Everyone loves a good trick play, and everyone loves underdog sports movies. The 1994 movie Little Giants offers both.
This week, SB Nation is celebrating the 25th anniversary of the movie. In it, the underdog Little Giants face off against Kevin O’Shea’s (played by Ed O’Neill, AKA Jay Pritchett in Modern Family and Al Bundy from Married With Children) heavily favored Cowboys.
In the climax of the movie, the Little Giants have the ball in the game’s final seconds, all tied up at 21. Head coach Danny O’Shea calls “The Annexation of Puerto Rico,” inspired by John Madden’s “Holy Roller” play in Super Bowl XI between the Raiders and Chargers. But since the Little Giants didn’t have a tailback, the play had to be improvised a bit.
Essentially it’s a similar version of the “Fumblerooski,” which has been around long before this movie came out. The quarterback places the ball down right after the snap and keeps running pretending like they have the ball, while another player picks it up and goes the other way. One of the most prominent examples came during the 1984 Orange Bowl, when Nebraska ran it against Miami:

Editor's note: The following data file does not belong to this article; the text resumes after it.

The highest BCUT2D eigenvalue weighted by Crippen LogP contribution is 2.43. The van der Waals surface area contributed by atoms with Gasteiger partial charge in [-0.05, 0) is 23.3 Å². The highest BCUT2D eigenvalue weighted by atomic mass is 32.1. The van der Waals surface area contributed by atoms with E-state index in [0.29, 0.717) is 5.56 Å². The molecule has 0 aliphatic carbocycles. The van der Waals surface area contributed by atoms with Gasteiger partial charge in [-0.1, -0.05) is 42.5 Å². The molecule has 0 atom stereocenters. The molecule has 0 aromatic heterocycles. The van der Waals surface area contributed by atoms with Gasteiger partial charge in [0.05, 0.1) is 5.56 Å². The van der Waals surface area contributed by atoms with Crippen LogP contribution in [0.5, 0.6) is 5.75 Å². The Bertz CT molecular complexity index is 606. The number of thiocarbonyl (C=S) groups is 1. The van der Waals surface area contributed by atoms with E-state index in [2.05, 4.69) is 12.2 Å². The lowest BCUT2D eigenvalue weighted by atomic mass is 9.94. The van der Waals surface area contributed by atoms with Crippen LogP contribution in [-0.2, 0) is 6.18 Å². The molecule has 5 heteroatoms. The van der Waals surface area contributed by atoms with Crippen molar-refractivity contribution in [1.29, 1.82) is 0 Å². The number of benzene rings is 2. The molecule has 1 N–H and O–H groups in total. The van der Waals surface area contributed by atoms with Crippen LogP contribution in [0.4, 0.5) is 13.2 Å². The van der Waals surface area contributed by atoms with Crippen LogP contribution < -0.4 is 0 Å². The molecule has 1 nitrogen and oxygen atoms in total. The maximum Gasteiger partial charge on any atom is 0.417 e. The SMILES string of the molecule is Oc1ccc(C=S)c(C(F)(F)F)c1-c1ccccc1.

In the movie, you can see the Giants’ QB, Junior, do that here:
If ran correctly, it typically fools the opposing defense. In this play, the Giants fake it to their best player, Icebox, but give it to the Giants’ center, Rudy Zolteck (No. 61):
The Cowboys’ best defender, Spike Hammersmith, is coming for Zolteck, so he flips it back to Junior, who later tosses it over his head to the sneezing mess of a kid (Jake Berman). Berman eventually takes the ball into the end zone for the score and upset victory.
It’s a fun, triumphant moment for the Little Giants, and the movie’s most famous scene.
They haven’t been quite as dramatic, but teams that have used plays like the Annexation of Puerto Rico in real football games.
Let’s run through a few examples to see who was able to use it successfully like the Little Giants and who wasn’t. We’ll go in order from plays most similar to the movie to the least.
In 2011, the Carolina Panthers ran it against the Houston Texans during a Week 15 matchup.
Already up 14-0, Carolina took a 21-0 lead over Houston, using fullback Richie Brockel for the play.
Here’s a look at the formation — you can see Brockel (47) lined up slightly in front of Cam Newton, with two more backs further in the backfield:
On the snap, Newton immediately places the ball under Brockel’s backside, and fake rolls out to the right pretending he has the ball.